Almighty and Everlasting God, Who art always more ready to hear than we to pray, and art wont to give more than either we desire or deserve; Pour down upon us the abundance of Thy mercy, forgiving us those things whereof our conscience is afraid, and giving us those good things which we are not worthy to ask, but through the merits and mediation of Jesus Christ, Thy Son, our Lord, who liveth and reigneth with Thee and the Holy Ghost, ever one God, world without end. Amen.
--Common Service Book of the Lutheran Church
Also He spoke this parable to some who trusted in themselves that they were righteous, and despised others: “Two men went up to the temple to pray, one a Pharisee and the other a tax collector. The Pharisee stood and prayed thus with himself, ‘God, I thank You that I am not like other men—extortioners, unjust, adulterers, or even as this tax collector. I fast twice a week; I give tithes of all that I possess.’ And the tax collector, standing afar off, would not so much as raise his eyes to heaven, but beat his breast, saying, ‘God, be merciful to me a sinner!’ I tell you, this man went down to his house justified rather than the other; for everyone who exalts himself will be humbled, and he who humbles himself will be exalted.”
--Luke 18-9-14 (NKJV)
The Gospel lesson today teaches us many things about prayer. It demonstrates the necessity of humility in prayer, in trusting God over ourselves, and in recognizing our sinfulness and God's grace in even hearing our prayers. In teaching about prayer and ourselves, it also implicitly teaches us many things about God.
In our American Christian culture, where we have been taught to treat God more as a friend than as the Creator of the universe, more of a chum than our Lord, and more of a pushover than as God with expectations, the attitude of the tax collector ought to drive us to our knees in repentance...and in hope. For as the prayer of the day reminds us, God is 'always more ready to hear than we are to pray' and is accustomed to 'give more than either we desire or deserve.' That description of God's grace is one of pure grace and joy! In spite of ourselves, who too often act like the Pharisee, God lavishes mercy upon us, the undeserving, in an act of amazing grace.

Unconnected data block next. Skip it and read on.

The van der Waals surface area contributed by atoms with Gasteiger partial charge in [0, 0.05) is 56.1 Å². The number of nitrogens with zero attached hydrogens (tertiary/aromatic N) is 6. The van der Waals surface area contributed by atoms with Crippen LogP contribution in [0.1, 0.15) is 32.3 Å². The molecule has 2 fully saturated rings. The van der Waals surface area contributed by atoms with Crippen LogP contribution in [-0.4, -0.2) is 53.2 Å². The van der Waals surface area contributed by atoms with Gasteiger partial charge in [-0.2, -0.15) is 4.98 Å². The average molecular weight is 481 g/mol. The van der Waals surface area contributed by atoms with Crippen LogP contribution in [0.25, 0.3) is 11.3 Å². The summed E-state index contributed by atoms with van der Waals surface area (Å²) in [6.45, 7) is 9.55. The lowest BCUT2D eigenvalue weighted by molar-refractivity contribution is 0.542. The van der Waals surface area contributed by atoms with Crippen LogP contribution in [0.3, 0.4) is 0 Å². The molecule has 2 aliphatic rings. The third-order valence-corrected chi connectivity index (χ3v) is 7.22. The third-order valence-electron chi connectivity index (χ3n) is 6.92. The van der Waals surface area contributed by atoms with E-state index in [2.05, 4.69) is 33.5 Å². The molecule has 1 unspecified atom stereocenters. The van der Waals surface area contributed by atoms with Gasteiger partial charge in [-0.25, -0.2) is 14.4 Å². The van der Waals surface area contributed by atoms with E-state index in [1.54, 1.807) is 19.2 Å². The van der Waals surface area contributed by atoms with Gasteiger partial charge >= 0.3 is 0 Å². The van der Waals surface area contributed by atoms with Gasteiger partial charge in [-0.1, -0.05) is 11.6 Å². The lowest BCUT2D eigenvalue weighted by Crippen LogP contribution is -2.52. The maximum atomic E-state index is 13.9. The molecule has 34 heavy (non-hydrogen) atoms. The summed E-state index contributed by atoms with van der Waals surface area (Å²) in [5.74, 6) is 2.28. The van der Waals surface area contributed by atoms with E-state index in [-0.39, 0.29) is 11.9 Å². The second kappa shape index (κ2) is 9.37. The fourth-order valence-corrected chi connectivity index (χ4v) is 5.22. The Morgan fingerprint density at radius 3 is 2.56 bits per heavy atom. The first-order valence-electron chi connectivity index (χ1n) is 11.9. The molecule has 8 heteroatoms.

O Thou Who Dost to Man Accord (Gregory I, 6th cent.)
O Thou Who dost to man accord
His highest prize, his best reward;
Thou Hope of all our race;
Jesus, to Thee we now draw near,
Our earnest supplications hear,
Who humbly seek Thy face.
With self-accusing voice within,
Our conscience tells of many a sin
In thought and word and deed:
O cleanse that conscience from all stain,
The penitent restore again,
From every burden freed.
If Thou reject us, who shall give
Our fainting spirits strength to live?
’Tis Thine alone to spare;
With cleansed hearts to pray aright
And find acceptance in Thy sight,
Be this our lowly prayer.
O blessed Trinity, bestow
Thy pardoning grace on us below,
And shield us evermore;
Until within Thy courts above,
We see Thy face, and sing Thy love,
And with Thy saints adore.
Photo by Alex Mochalov on Unsplash